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I find their haill' affection
So contrair their complexion.

For why ? no leid unleill they leid, 2

Untruth expressly they expel ;
Yet they are plenish'd and replete

Of falsehood and deceit thairsell : 3
So find I their affection
Contrair their own complexion.

They favour no ways foolish men,

And very few of them are wise ;
All greedy persons they mis-ken,

And they are full of covetise :
So find I their affection
Contrair their own complexion.

They would have all men bound and thrall

To them, and they for to be free: They covet ilk man at their call,

And they to live at liberty: So find I their affection Contrair their own complexion.

They take delight in martial deeds,

And are of nature tremebund;

Suffer no unloyal person.

· Whole.

3 Themselves.

They would men nourish'd all their needs,

Syne, comfortless lets them confound :
So find I their affection
Contrair their own complexion.

The virtue of this writ, and vigour,

Made in comparison it is, That feminine are of this figure,

Which clepit is Antiphrasis : For why i their haill affection Is contrair their complexion.

I wot, good women will not wyt' me,

Nor of this schedule be ashamit; For, be they courteous, they will ’quit me;

And gif they crab, here I quyt-clame? it: Confessand their affection Conform to their complexion.

1 Blame,

• Disclain.

CLAPPERTON.

A Scotish poet, whose history is unknown, but who appears

to have flourished about 1550. The following specimen is taken from Pinkerton's Anc. Scot. Poems, 1786.

Wo worth marriage!

In Bowdoun,' on black monunday, 2
When all was gatherit to the play,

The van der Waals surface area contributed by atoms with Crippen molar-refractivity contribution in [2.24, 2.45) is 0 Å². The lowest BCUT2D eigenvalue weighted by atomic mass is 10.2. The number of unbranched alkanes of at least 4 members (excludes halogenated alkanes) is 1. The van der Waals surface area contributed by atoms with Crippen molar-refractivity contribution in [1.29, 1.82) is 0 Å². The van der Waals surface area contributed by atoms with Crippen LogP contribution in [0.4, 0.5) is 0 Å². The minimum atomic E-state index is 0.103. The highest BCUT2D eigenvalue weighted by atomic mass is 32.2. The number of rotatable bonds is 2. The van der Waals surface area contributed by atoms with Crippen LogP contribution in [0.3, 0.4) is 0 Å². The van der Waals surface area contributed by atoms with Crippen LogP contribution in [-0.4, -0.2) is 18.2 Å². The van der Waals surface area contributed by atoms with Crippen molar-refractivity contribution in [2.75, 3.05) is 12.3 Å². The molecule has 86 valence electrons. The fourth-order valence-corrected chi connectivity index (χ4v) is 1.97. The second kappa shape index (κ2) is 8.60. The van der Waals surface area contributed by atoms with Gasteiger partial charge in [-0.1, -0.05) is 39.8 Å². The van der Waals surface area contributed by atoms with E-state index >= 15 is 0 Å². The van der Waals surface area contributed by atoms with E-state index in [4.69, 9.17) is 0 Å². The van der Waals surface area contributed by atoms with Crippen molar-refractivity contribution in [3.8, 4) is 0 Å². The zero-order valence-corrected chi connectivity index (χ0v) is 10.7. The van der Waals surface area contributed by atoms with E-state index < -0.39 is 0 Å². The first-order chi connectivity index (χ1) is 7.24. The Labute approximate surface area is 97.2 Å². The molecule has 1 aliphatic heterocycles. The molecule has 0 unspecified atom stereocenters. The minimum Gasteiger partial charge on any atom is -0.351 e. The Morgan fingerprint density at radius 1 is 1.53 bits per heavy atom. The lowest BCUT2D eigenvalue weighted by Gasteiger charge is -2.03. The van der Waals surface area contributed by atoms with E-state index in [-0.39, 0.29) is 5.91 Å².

Both men and women 'semblit there,
I heard a sweet one sigh, and say

Wo worth marriage for evermair!

“ Maidens, ye may have great pleasance
“ For to do Venus observance,

“ Though I inclosit be with care,
“ That I dare neither sing nor dance.

Wo worth marriage for evermair!

“ When that I was a maiden ying, 3

Lightly would I dance and sing,
'A village on the Tweed, near old Melrose.
• Monday.

3 Young.

And sport and play, bayth late and air.' “ Now dare I nought look to sic thing.

Wo worth marriage for evermair !

“ Thus am I bounden, out of bliss, “ Unto ane churl

says

I am his, “ That I dare nought look o'er the stair, “ Scantly? to give Sir John ane kiss !

Wo worth marriage for evermair !

16 Now were I ane maiden as I wasTo make me lady of the Bas

And though that I were ne'er so fair, “ To wedding should I never pass.

Wo worth marriage for evermair!

“ All night I clatter 3 upon my creed, Prayand to God that I were dead;

6. Or else out of this world he were : 66 Then should I see for some remeid.

« Wo worth marriage for evermair!

66 Ye should hear tell (and he were gane) 66 That I should be ane wanton ane.

Early.

• Scarcely.

: Chatter.

« To leir ' the law of lovis layr 2
« In our town like me should be nane.

Wo worth marriage for evermair!

“ I should put on my russet gown,
“ My red kirtill, my hose of brown,

“ And let them see my yellow hair
“ Under my curché 3 hingand 4 down.

Wo worth marriage for evermair !

“ Lovers bayth should hear and see,
" I should love them that would love me;

“ Their hearts for me should ne'er be sair :5 “ But aye unweddit should I be.

Wo worth marriage for evermair !"

3 Kerchief.

Learn.
Hanging.

» Doctrine.
Sore.

VOL. II.

K

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